Since taking control of the General Assembly following the 2010 election, Republicans have been intent on reducing or at least freezing the cost of Medicaid. The federal-state health insurance program serves mostly children in low-income families, plus pregnant women, the elderly and disabled people. The federal government pays two-thirds of the cost, and the state pays one-third. Last year, the state’s share was about $3.3 billion.
Republican reforms focus on “transferring the risk” of extra medical costs from the state to the providers. Legislative leaders want a system in which the state writes a check for Medicaid and leaves it to providers to meet the medical needs of the 1.8 million people covered by Medicaid. Providers would absorb any cost overruns.
To make that transition, Senate leaders are pushing to have the system taken over by private managed-care companies. A House plan supported by Gov. Pat McCrory calls for the system to be run by hospitals and doctor groups known a “provider-led entities” or PLEs. Now what’s emerging is the possibility of the two approaches being combined, with insurance groups covering some people on Medicaid and providers covering others.
This is a case in which compromise isn’t progress. The House should hold out for a Medicaid system run by providers, a group whose primary interest is preventing illness and helping the sick, not making profits for stockholders. If the House can’t hold the line, the governor should veto any plan that involves managed-care companies.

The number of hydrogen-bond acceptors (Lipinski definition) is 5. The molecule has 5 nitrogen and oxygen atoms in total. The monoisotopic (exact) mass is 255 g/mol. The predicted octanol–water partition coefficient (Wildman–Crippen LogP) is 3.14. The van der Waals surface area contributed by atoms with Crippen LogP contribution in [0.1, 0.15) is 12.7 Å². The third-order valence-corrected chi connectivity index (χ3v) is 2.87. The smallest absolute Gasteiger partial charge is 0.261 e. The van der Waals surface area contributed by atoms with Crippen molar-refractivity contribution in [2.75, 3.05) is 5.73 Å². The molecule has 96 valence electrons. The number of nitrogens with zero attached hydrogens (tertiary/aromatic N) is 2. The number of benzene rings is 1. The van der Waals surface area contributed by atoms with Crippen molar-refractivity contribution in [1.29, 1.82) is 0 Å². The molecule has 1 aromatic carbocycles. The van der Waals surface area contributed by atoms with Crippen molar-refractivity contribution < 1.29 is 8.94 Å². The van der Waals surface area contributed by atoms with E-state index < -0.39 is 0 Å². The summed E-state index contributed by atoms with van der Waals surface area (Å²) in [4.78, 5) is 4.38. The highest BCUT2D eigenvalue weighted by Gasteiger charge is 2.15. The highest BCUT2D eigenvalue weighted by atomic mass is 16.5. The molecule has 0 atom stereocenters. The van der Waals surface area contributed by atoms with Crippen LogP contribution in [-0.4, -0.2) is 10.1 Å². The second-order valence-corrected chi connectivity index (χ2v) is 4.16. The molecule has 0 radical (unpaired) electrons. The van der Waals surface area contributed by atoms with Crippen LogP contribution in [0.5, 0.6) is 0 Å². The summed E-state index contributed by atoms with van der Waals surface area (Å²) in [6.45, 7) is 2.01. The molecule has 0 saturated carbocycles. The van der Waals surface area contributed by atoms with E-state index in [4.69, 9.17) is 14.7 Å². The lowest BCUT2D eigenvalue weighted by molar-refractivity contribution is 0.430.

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The performance of managed-care companies in other states has ranged from disappointing to disastrous. When profit is the motive, medical services and access to services are cut. The savings then go to stockholders, not back to the state. And when costs can’t be sufficiently controlled, managed-care companies demand a rate increase or threaten to pull out, with the Medicaid delivery system held hostage.
Beyond the hazards of a switch to managed care, Senate leaders are also considering ending the management role of Community Care of North Carolina. The nonprofit organization oversees the delivery of services to 1.4 million people covered by Medicaid (it does not serve elderly Medicaid patients in nursing homes) and has realized impressive savings by encouraging preventative care and managing chronic illnesses to reduce the frequency of hospital admissions.
Republican lawmakers skeptical of CCNC efficiency claims ordered a review by medical-costs experts overseen by the state auditor’s office. This month the report came back. Between 2003 and 2012, CCNC has saved the state an average of $312 per beneficiary annually, or nearly $400 million a year.
That Medicaid will be changed is inevitable and in some respects desirable. But the delivery of services must be run by providers, and the systems developed by CCNC that promote health and lower costs should be kept in place. Anything less will violate the first principle of medicine – first, do no harm.